IWD 2019: Rukhsana from the Child Friendly Community Project

This year, International Women’s Day’s #BalanceforBetter campaign is calling for a more gender-equal world. To celebrate and support their message, we’ll be meeting some of the inspirational women behind the organisations that we’ve partnered with in our exclusive new series. To begin, we’re proud to introduce you to Rukhsana, Community Facilitator for the Child Friendly Community Project at GoodWeave, a leading global organisation with a mission to end child labour in supply chains.


The Story


In 2016, Rukhsana, now 32, was working as a primary school teacher in her local school in the village of Tilbegumpur, Uttar-Pradesh, India, when she was approached by a member of staff at Goodweave. He was setting up the Child Friendly Community Project, a new initiative focused on identifying vulnerable children in artisan communities and working with schools and local authorities to provide them with access to education. He asked Ruhksana if she’d like to be a part of the project and she agreed, initially thinking that she’d only stay for a couple of months. Little did she know, however, that this new role would spark a new passion for teaching. “I thought I’d work during the school vacation and leave thereafter,” Ruhksana explains, “but I could never leave.”


The Impact


As a mother of three, Rukhsana recognised the importance and impact of education. She also knew that not every family was fortunate enough to support their child through school in the same way that she could.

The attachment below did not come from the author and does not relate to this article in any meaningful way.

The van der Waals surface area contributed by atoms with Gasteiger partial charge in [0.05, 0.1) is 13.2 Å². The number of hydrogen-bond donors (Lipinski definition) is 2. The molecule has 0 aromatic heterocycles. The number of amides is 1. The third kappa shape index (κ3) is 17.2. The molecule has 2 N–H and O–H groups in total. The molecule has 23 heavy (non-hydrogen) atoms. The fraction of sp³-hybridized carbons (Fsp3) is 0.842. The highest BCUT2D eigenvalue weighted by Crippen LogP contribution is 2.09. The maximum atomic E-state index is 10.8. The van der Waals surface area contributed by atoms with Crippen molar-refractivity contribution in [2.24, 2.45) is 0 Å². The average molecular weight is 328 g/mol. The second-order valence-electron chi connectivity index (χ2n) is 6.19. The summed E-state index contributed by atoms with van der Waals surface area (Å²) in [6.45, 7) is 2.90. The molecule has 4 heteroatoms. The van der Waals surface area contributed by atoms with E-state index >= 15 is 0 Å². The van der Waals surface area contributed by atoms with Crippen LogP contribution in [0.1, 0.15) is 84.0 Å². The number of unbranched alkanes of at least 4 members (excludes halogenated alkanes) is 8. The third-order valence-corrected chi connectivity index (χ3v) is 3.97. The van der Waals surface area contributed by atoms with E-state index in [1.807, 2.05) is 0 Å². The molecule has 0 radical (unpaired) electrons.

The parents of the children that Ruhksana works with are mostly daily wage workers, the majority of whom do not have the time or the energy to invest in their children’s education – something that the facilitators are helping them achieve. “Vulnerable children from home-based and garment hand-work communities have very limited access to education,” she tells us. “But because of us, they get to study.”


Through the project, Rukhsana has been able to:

  • Adopt more interactive methods of teaching, such as play techniques, to inspire the children in her lessons.
  • Visiting families in the home to keep parents informed on their children’s progress, encourage them to be more actively involved in their education and even accompanying children to school.
  • Following up on school attendance and helping to addressing any issues or challenges.


Better the balance, better the world.
Discover more about International Women’s Day #BalanceforBetter campaign here.


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